FIG. 1 also demonstrates an exemplary process of transporting selected materials into the plant for sample inspection. For example, a person trained for inspecting the proper quality materials for an end use performs the sample inspection. In an embodiment, a machine programmed to identify material based on criteria provided from a user performs the sample inspection. As shown in FIG. 1, after a material has been selected to be processed, a preprocess procedure can be carried out. For example, preprocess procedures include extraction of metal beads, cutting of redundant rubber material, or other actions that may be demanded by a certain end application, as would be obvious to one skilled in the art. After the material is selected, and in an embodiment, prepared, it is processed through a plant, for example, as described herein below. Material that has not been selected can also be sorted and/or batched for alternative uses, or for preparation for an end application with different criteria. In another embodiment illustrated in FIG. 1, material extracted from the selected material, such as beads or metals, can be marked, sorted, and/or batched for other industrial processes. A facility for selecting a material can include a provision for storage as illustrated in FIG. 1. In an embodiment, the storage can correlate to time that is taken to transfer material prior to plant entry. For example, when the plant has to be decontaminated and cleaned of a previous batch throughput before a new material batch enters for process, material can be held in a secure storage area where risks of mixing with other materials can be minimized by compliance with procedures.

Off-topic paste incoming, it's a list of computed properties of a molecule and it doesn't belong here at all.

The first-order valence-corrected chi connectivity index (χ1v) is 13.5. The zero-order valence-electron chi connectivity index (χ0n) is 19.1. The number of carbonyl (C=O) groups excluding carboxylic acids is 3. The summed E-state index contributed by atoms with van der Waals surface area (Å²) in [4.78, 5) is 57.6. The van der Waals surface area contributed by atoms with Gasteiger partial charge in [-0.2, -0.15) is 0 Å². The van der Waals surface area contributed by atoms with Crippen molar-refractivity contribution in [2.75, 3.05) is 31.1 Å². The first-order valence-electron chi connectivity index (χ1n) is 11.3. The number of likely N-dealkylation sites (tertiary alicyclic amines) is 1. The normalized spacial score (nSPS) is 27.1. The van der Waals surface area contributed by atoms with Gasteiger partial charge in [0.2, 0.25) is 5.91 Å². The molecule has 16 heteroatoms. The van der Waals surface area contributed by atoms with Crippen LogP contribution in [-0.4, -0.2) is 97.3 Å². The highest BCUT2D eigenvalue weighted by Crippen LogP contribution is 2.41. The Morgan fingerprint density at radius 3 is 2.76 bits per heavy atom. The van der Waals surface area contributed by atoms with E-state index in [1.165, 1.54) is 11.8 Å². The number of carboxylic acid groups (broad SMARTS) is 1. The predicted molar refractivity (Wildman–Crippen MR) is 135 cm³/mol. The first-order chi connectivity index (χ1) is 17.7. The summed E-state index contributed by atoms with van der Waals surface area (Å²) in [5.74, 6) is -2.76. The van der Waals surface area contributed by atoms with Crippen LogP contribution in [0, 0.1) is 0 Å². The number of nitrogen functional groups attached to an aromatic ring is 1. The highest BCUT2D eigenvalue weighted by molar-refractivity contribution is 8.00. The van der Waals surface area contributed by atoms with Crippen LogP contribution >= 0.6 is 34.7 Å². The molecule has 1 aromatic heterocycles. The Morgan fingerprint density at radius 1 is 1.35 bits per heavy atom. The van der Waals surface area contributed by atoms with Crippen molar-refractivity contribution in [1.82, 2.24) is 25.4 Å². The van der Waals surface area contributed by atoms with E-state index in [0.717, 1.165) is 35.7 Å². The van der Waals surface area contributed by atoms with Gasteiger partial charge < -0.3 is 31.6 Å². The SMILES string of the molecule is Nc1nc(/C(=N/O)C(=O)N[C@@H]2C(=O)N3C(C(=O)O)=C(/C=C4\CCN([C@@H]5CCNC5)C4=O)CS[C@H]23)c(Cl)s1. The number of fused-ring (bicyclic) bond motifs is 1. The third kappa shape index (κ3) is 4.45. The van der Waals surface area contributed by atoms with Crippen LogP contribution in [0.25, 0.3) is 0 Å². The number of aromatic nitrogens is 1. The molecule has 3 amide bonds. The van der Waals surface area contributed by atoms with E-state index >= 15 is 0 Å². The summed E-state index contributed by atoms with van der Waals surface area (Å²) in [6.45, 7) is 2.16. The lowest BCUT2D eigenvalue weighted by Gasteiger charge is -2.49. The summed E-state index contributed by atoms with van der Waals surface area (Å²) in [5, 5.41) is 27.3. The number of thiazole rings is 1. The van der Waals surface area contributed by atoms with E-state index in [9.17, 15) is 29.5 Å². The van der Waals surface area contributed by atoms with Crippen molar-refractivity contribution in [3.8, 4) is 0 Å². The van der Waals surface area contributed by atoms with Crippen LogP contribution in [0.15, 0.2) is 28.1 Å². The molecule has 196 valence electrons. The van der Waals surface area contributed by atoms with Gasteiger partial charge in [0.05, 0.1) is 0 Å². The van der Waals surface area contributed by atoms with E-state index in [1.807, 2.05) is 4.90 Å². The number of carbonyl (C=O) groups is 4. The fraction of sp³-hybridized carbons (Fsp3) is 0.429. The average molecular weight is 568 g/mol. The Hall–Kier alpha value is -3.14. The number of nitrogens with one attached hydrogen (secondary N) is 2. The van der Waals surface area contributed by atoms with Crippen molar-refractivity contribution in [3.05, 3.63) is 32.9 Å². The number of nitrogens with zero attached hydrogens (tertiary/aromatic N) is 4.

Material Size Reduction

An example rubber granule preparation plant is designed to process up to 15 tons of in-feed tire of various defined quality compound per hour, including Auto, Commercial, and Truck tires to Super Singles Size 15″ to 16″ wide and further cut sizes can be dimensioned to be accommodated by the equipment for the process. A finished product size can be dependent upon final granulation grid hole diameter based upon a sizing table; for example, a supplied basic finished product granules are about ⅘ mm. In some embodiments of the invention, the finished product granules are up to about, greater than about, or about 0.01, 0.1, 0.5, 0.8, 1, 2, 4, 5, 10, 20, or 50 mm in size. The finished product can have a size that is between about 0.5 to 10 mm, 1 to 7 mm, 3 to 6 mm, or 4 to 5 mm.